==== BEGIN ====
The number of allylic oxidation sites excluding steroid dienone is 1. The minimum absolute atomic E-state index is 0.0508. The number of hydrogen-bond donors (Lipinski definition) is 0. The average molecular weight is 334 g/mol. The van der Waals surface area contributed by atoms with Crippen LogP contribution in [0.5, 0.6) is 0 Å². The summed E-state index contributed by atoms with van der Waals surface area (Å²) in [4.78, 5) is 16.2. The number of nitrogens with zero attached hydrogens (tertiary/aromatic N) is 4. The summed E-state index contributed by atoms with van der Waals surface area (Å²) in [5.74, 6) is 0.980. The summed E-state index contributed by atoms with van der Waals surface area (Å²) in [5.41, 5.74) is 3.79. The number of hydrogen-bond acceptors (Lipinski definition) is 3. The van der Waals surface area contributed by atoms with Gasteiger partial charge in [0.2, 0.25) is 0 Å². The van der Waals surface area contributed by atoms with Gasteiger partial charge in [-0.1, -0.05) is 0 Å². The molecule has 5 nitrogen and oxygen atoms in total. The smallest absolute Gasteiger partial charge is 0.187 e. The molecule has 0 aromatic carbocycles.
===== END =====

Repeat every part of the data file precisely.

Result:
The number of allylic oxidation sites excluding steroid dienone is 1. The minimum absolute atomic E-state index is 0.0508. The number of hydrogen-bond donors (Lipinski definition) is 0. The average molecular weight is 334 g/mol. The van der Waals surface area contributed by atoms with Crippen LogP contribution in [0.5, 0.6) is 0 Å². The summed E-state index contributed by atoms with van der Waals surface area (Å²) in [4.78, 5) is 16.2. The number of nitrogens with zero attached hydrogens (tertiary/aromatic N) is 4. The summed E-state index contributed by atoms with van der Waals surface area (Å²) in [5.74, 6) is 0.980. The summed E-state index contributed by atoms with van der Waals surface area (Å²) in [5.41, 5.74) is 3.79. The number of hydrogen-bond acceptors (Lipinski definition) is 3. The van der Waals surface area contributed by atoms with Gasteiger partial charge in [0.2, 0.25) is 0 Å². The van der Waals surface area contributed by atoms with Gasteiger partial charge in [-0.1, -0.05) is 0 Å². The molecule has 5 nitrogen and oxygen atoms in total. The smallest absolute Gasteiger partial charge is 0.187 e. The molecule has 0 aromatic carbocycles.